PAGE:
Bad PR: Muslim TV Exec Beheads Wife

Over the weekend I was reading an article on MSNBC about a Muslim TV Executive who was charged for murder for beheading his wife. He pleaded guilty by reason of insanity due to spousal abuse.

The reason I felt compelled to even mentioned it here is that the article states that,

Hassan, 45, is charged with one count of second-degree murder in the Feb. 12 death of 37-year-old Aasiya Hassan at the offices of Bridges TV, the station the Pakistan-born couple established in 2004 to counter negative stereotypes of Muslims.

Does anyone else see the irony?

Hassan establishes a TV station in NY to counter negative stereotypes of Muslims and then proceeds to chop off the head of his wife. Hello? What are you thinking Hassan? If you weren’t going to jail for the rest of your life I’d say you need a new PR strategy!

You can read more about the situation at MSNBC.

About Debra Zimmer

After 25 years of growing entrepreneurial businesses at companies such as Microsoft, where she attracted 700,000 members into an online community in 18 months and then grew a second one to 250,000 members in 10 months, Debra Zimmer then struck out on her own to grow an online retail store to 6-figures of income and put it on AUTOPILOT for 3 years. With an engineering degree and an MBA from Columbia Business School, Debra is the undisputed expert in helping experts, entrepreneurs and executives to focus their brilliance and magnify their impact using social media and internet marketing tactics.

Comments

  1. Majdi says:

    Debra…

    Who his house built from glass, don’t through stones on others people houses…

    What you said above is right and I agree with you, but mention the religion is like you want to show the world “Hey look at the Muslim what are doing…!!!”

    If you look to America murder archive, no country cab bet with you.

    Murders and all kind of aggressive abuse towards wives, kids….etc. are registered with the highest numbers in America.

    Please don’t get me wrong, I’m not against America, but I’m saying here facts.

    Regards,

    1. Debra Zimmer says:

      Majdi, you make a valid point.

      It is my belief that the Muslim description was a relevant part of the irony. Unfortunately, The Muslim religion gets a bad rap in the US press. I respect that this man set up a TV station to try to show a more positive and realistic side of being Muslim. He may have succeeded with his programming, but his personal behavior did not. I would have loved him to paint a more positive picture in the eyes of Americans. Unfortunately, the nature of his crime, the beheading, is perceived by Americans to be barbaric. And it reinforces the negative stereotypes that many Americans have (I believe this can be attributed to ignorance). That is what I see as ironic and sad. This person had specific goals to improve the image of a particular group of people, then performed actions in direct conflict with that goal.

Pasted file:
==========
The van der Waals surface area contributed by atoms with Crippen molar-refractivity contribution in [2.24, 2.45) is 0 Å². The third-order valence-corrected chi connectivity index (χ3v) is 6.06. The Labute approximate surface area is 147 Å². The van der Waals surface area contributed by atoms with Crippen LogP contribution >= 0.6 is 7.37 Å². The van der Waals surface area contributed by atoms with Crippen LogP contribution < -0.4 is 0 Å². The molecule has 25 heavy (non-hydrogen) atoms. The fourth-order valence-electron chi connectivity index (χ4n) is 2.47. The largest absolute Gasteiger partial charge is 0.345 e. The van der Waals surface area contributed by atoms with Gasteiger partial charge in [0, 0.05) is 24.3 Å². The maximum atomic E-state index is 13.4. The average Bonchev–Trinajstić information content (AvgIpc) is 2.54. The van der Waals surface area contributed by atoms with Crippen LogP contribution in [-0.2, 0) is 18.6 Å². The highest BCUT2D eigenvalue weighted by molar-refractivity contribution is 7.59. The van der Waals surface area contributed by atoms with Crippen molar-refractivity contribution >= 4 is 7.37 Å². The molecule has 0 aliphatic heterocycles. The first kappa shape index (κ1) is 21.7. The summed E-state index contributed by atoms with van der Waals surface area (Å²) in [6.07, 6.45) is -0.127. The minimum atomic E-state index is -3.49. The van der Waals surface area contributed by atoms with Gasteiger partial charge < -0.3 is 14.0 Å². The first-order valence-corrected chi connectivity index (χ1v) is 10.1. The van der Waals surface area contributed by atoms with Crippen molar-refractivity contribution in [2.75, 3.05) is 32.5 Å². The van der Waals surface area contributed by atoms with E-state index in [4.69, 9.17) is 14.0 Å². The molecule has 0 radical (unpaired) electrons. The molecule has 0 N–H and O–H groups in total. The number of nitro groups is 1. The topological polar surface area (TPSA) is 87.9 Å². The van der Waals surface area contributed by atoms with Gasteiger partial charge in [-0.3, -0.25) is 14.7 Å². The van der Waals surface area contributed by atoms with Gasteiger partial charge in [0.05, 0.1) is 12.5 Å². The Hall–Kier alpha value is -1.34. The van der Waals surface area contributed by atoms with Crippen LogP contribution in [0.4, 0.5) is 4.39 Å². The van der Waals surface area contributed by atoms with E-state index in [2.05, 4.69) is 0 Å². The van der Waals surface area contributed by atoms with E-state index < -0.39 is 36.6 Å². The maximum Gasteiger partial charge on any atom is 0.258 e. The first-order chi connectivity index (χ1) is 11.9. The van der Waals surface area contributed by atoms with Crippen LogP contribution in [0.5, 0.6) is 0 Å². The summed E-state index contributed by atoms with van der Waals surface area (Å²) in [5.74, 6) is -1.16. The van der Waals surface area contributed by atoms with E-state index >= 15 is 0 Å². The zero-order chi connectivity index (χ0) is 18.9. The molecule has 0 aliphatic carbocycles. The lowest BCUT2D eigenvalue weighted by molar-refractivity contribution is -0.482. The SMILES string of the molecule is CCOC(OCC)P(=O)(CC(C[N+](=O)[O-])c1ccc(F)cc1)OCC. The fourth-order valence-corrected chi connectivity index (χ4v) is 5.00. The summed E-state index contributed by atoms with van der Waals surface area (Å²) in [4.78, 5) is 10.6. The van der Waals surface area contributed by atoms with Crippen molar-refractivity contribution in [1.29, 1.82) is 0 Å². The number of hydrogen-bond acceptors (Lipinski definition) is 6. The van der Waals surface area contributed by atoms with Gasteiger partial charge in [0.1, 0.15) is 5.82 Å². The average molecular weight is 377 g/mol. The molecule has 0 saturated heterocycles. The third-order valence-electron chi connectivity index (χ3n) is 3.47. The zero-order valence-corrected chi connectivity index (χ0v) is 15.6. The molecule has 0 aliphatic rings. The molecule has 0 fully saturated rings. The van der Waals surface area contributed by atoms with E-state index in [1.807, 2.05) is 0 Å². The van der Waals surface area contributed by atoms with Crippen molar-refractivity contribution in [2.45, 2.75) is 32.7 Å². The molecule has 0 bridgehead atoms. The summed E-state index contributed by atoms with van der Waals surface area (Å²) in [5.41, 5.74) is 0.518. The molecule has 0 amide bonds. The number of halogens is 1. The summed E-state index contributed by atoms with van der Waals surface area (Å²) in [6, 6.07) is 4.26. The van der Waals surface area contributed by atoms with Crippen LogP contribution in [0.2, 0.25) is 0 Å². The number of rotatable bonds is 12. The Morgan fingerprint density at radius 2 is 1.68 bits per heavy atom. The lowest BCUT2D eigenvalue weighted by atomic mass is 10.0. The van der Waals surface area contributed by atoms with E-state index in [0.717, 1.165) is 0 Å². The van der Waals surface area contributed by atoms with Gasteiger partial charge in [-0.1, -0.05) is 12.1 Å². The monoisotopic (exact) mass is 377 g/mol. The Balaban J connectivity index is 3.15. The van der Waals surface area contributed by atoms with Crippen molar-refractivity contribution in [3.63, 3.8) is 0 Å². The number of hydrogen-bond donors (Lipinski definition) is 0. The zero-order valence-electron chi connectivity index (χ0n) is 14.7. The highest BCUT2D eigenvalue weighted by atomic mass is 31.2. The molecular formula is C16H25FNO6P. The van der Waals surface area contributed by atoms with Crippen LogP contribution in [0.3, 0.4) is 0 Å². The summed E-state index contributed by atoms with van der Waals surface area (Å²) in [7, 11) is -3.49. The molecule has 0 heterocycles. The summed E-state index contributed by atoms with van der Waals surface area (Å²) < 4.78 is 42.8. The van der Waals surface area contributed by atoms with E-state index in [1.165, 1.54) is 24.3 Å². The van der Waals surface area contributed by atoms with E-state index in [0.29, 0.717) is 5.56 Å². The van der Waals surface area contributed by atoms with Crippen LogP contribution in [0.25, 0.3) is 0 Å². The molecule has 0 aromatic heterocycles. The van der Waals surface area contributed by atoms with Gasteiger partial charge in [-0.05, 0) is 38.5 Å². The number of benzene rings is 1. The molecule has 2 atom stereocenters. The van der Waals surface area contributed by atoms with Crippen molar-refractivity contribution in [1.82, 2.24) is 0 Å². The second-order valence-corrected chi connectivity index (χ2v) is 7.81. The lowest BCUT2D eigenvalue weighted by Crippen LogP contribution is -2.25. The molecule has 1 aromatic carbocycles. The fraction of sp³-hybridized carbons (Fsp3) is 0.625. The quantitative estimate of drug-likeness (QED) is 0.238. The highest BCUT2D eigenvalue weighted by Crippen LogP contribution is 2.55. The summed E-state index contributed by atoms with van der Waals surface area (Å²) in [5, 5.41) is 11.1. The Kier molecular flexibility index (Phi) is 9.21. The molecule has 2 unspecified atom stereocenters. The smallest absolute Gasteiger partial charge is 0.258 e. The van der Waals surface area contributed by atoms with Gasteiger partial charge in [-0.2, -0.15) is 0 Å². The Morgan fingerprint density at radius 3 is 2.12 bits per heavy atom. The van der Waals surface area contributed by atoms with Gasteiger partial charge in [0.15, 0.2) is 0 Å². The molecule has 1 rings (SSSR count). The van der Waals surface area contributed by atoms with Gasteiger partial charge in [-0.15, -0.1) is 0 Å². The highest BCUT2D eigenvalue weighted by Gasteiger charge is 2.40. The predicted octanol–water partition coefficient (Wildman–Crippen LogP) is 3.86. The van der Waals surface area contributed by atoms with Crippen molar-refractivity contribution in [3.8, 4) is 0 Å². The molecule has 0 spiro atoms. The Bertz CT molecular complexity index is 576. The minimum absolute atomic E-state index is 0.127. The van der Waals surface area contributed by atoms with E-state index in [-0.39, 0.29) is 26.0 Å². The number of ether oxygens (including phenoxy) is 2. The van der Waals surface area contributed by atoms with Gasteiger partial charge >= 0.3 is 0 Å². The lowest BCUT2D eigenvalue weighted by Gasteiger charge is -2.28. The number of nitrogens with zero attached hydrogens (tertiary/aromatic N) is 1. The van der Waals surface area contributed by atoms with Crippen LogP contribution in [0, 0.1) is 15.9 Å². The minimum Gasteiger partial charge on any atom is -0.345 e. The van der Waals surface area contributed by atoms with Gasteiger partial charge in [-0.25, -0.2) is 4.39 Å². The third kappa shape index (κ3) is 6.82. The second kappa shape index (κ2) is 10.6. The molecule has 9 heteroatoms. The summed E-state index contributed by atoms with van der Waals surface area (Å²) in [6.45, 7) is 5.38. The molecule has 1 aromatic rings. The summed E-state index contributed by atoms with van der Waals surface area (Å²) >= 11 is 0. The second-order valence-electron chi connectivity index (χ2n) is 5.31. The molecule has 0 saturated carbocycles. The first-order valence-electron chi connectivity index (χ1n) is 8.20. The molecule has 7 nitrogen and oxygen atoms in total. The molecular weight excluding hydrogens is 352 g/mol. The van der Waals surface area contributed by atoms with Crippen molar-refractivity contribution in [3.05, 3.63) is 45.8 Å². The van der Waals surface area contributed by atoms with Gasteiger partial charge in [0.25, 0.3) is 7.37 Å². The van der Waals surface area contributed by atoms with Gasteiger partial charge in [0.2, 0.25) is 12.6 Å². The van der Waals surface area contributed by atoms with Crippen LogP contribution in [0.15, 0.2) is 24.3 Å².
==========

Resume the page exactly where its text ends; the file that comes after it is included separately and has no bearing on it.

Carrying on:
It reminds me of the incidents years ago with priests in the Catholic church being charged with molesting children (I believe it was boys). Again, the irony of a priest in the Catholic church, who is perceived to be holy and a trustworthy protector of the innocent, to be hurting the most innocent children in his parish, is horrible, unforgivable and yet ironic. It would lose the irony if we didn’t mention they were priests in the Catholic church.

      This is in the context of which I was thinking.

  2. Jeremy says:

    It is absurdly ironic that a man creates a network to counter Americans negative “false” ideas about Muslims only to murder his wife in a barbaric fashion, very much reinforcing (or even creating) those ideas.

    A Catholic priest molesting and abusing boys is not ironic however. That would be considered messed up, but no irony is involved. In fact, it makes sense why child predators would choose a profession where they are entrusted with children and often above suspicion. It might be ironic if the main tenet of Catholisicm was the protection of children (which it certainly is not), or specifically not abusing children. Unfortunately child abuse is not often mentioned in a church so irony doesn’t work.

    I have no affection for the catholic church and am not defending them in any way. I am simply defending the proper use of the concept of irony (unlike Alanis Morisette).

  3. Jeremy says:

    Also I would like to express bewilderment at the comment seemingly defending beheading as a practice, or somehow suggesting it is not truly barbaric and only considered as such by Americans.

    “the beheading is perceived by Americans to be barbaric”. HUH???

    I’m pretty sure that the entirety of civilized human culture perceives it as barbaric. That is less of a “perception” and more of a fact. Other things that are unquestionably barbaric to the civilized world would be torture, cannibalism… Things like that. Perhaps this was not the intent of the comment but it does read that way.

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